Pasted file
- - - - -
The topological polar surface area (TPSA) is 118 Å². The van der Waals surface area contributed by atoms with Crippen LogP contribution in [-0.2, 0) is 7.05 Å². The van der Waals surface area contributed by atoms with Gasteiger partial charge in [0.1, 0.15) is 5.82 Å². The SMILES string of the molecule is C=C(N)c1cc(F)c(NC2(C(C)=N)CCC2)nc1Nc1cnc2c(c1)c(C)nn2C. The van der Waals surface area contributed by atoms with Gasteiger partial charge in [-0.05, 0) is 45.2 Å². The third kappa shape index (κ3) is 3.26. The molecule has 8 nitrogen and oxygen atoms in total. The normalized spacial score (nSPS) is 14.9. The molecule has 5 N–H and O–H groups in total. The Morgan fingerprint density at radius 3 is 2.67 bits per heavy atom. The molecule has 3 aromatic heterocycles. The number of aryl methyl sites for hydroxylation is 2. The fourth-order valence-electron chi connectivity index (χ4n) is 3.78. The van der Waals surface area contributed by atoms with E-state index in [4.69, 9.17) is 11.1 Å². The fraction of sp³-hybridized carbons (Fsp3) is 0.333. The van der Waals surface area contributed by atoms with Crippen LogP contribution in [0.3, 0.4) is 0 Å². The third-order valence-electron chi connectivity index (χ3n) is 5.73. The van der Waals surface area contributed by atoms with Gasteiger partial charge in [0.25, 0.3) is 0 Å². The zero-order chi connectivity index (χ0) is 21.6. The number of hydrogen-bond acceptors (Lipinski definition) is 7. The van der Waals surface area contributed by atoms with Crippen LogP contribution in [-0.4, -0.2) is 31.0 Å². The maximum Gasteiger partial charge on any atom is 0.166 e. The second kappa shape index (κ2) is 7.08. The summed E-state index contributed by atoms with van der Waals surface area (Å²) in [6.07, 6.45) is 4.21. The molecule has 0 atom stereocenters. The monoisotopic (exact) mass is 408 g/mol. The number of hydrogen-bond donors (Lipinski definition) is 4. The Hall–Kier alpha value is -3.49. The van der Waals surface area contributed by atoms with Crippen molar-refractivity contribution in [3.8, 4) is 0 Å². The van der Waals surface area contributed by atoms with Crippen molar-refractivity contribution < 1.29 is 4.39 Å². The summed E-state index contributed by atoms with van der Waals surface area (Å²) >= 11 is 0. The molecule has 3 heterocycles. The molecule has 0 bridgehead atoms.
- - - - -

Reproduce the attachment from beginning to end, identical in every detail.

The topological polar surface area (TPSA) is 118 Å². The van der Waals surface area contributed by atoms with Crippen LogP contribution in [-0.2, 0) is 7.05 Å². The van der Waals surface area contributed by atoms with Gasteiger partial charge in [0.1, 0.15) is 5.82 Å². The SMILES string of the molecule is C=C(N)c1cc(F)c(NC2(C(C)=N)CCC2)nc1Nc1cnc2c(c1)c(C)nn2C. The van der Waals surface area contributed by atoms with Gasteiger partial charge in [-0.05, 0) is 45.2 Å². The third kappa shape index (κ3) is 3.26. The molecule has 8 nitrogen and oxygen atoms in total. The normalized spacial score (nSPS) is 14.9. The molecule has 5 N–H and O–H groups in total. The Morgan fingerprint density at radius 3 is 2.67 bits per heavy atom. The molecule has 3 aromatic heterocycles. The number of aryl methyl sites for hydroxylation is 2. The fourth-order valence-electron chi connectivity index (χ4n) is 3.78. The van der Waals surface area contributed by atoms with E-state index in [4.69, 9.17) is 11.1 Å². The fraction of sp³-hybridized carbons (Fsp3) is 0.333. The van der Waals surface area contributed by atoms with Crippen LogP contribution in [0.3, 0.4) is 0 Å². The third-order valence-electron chi connectivity index (χ3n) is 5.73. The van der Waals surface area contributed by atoms with Gasteiger partial charge in [0.25, 0.3) is 0 Å². The zero-order chi connectivity index (χ0) is 21.6. The number of hydrogen-bond acceptors (Lipinski definition) is 7. The van der Waals surface area contributed by atoms with Crippen LogP contribution in [-0.4, -0.2) is 31.0 Å². The maximum Gasteiger partial charge on any atom is 0.166 e. The second kappa shape index (κ2) is 7.08. The summed E-state index contributed by atoms with van der Waals surface area (Å²) in [6.07, 6.45) is 4.21. The molecule has 0 atom stereocenters. The monoisotopic (exact) mass is 408 g/mol. The number of hydrogen-bond donors (Lipinski definition) is 4. The Hall–Kier alpha value is -3.49. The van der Waals surface area contributed by atoms with Crippen molar-refractivity contribution in [3.8, 4) is 0 Å². The van der Waals surface area contributed by atoms with Crippen molar-refractivity contribution < 1.29 is 4.39 Å². The summed E-state index contributed by atoms with van der Waals surface area (Å²) >= 11 is 0. The molecule has 3 heterocycles. The molecule has 0 bridgehead atoms.